WASHINGTON (Reuters) - The U.S. government’s $700 billion financial bailout program has increased moral hazard in the markets by infusing capital into banks that caused the financial crisis, a watchdog for the program said on Wednesday.
The special inspector general for the U.S. Treasury’s Troubled Asset Relief Program (TARP) said the plan put in place a year ago was clearly influencing market behavior, and he repeated that taxpayers may never recoup all their money.
The bailout fund may have helped avert a financial system collapse but it could reinforce perceptions the government will step in to keep firms from failing, the quarterly report from inspector general Neil Barofsky said.
He said there continued to be conflicts of interest around credit rating agencies that failed to warn of risks leading up to the financial crisis. The report added that the recent rebound in big bank stocks risked removing urgency of dealing with the financial system’s problems.
“Absent meaningful regulatory reform, TARP runs the risk of merely reanimating markets that had collapsed under the weight of reckless behavior,” the report said. “The firms that were ‘too big to fail’ last October are in many cases bigger still, many as a result of government-supported and -sponsored mergers and acquisitions.”
ANGER, CYNICISM, DISTRUST
The report cites an erosion of government credibility associated with a lack of transparency, particularly in the early handling of the program’s initial investments in large financial institutions.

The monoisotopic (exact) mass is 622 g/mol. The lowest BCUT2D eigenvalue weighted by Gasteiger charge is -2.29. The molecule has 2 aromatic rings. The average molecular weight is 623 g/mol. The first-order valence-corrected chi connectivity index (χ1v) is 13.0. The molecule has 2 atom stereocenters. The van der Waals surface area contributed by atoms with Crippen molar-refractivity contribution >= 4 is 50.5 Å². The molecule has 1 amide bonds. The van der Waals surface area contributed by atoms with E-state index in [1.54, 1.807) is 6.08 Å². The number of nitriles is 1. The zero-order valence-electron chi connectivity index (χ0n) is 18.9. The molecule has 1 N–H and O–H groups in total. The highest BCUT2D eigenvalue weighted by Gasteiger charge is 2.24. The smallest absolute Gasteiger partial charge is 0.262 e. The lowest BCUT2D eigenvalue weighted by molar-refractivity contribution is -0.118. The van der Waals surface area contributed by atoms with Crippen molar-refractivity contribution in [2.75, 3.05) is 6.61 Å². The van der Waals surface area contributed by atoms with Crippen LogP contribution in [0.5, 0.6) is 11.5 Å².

“Notwithstanding the TARP’s role in bringing the financial system back from the brink of collapse, it has been widely reported that the American people view TARP with anger, cynicism and distrust. These views are fueled by the lack of transparency in the program,” the report said.
The inspector general again urged Treasury to disclose more detailed information on how banks have used the taxpayer funds they have received.
The report voiced concerns about conflicts associated with the program’s reliance on credit rating agencies and pointed out their key revenue source consists of fees collected from issuers of securities that they rate.
Among concerns raised by the report are that credit ratings were a key determinant in valuing banks’ capital in regulatory stress tests earlier this year.
Lower credit ratings for securities held in an institution’s investment portfolio meant that the institution would be required to raise more capital. Lower ratings also meant that financial institutions had more difficulty in raising private funds, making them more likely to turn to the government for help, the report said.
A Treasury and Fed securities loan facility also requires that paper pledged as collateral be rated at the highest long term category, or AAA.
“The requirement that TALF(Term Asset-Backed Securities Loan Facility) can only involve AAA-rated securities has had a significant effect on the commercial mortgage backed securities market potentially enhancing the AAA market at the expense of others.”
The TARP inspector general praised a Federal Reserve decision to follow one of its recommendations and adopt a security-by-security screening of proposed collateral for loans from TALF.
“These provisions will mitigate the possibility of ‘ratings shopping,’ i.e., jumping to another rating agency if the first one approached seems inclined to give an unfavorable rating,” the inspector general said in the report.
Reporting by David Lawder, Editing by Andrew Hay
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